In addition, nearby Philadelphia, Pennsylvania had the largest population of free blacks in the North and no professional police force in the antebellum years. Residents, especially children because they were more easily controlled, were at risk from kidnappers. At a time when southern slaveholders came to the city with their slaves, it was difficult for onlookers to determine what was happening between adults and children, and especially between adult blacks and those who appeared to be their children, when kidnappers used black accomplices.[6] Cannon's kidnapping forays could troll waterfront areas throughout the region, enticing young men aboard their boat to help decoy workers.[4] The kidnapping of free blacks left their land and other property behind. The local white communities generally did not take action on behalf of free blacks, if they learned of such kidnappings at all.[8] But Philadelphia had an active mayor, Joseph Watson, a Quaker, who made concerted efforts on behalf of stolen free blacks with officials in Mississippi and Alabama, which included paying for gathering of affidavits and, in the case of Cornelius Sinclair in 1827, a white witness to travel to Alabama to attest to his identity.[6]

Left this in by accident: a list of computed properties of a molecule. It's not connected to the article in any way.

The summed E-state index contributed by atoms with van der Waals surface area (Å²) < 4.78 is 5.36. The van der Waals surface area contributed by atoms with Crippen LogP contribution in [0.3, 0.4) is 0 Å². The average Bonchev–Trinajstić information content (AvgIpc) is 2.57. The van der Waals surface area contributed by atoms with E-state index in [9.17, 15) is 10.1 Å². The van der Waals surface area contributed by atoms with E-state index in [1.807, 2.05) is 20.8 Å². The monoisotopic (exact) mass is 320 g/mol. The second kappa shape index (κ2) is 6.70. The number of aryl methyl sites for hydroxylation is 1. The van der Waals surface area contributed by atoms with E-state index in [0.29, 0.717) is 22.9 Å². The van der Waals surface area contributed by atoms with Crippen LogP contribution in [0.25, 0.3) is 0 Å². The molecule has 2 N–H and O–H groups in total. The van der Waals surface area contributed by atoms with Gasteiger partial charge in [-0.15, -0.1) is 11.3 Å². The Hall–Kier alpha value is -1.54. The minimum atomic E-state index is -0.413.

A novel written about Cannon sixty years after she was most active, The Entailed Hat, Or, Patty Cannon's Times (1884), suggests that the War of 1812, in which thousands of slaves joined the British for freedom, contributed to lack of local white community interest in Cannon's crimes against blacks. The novel describes British activities in Tangier Island of Virginia, Cambridge, Maryland and Georgetown, Delaware, where they recruited slaves to escape their masters and fight with the British by promising them freedom.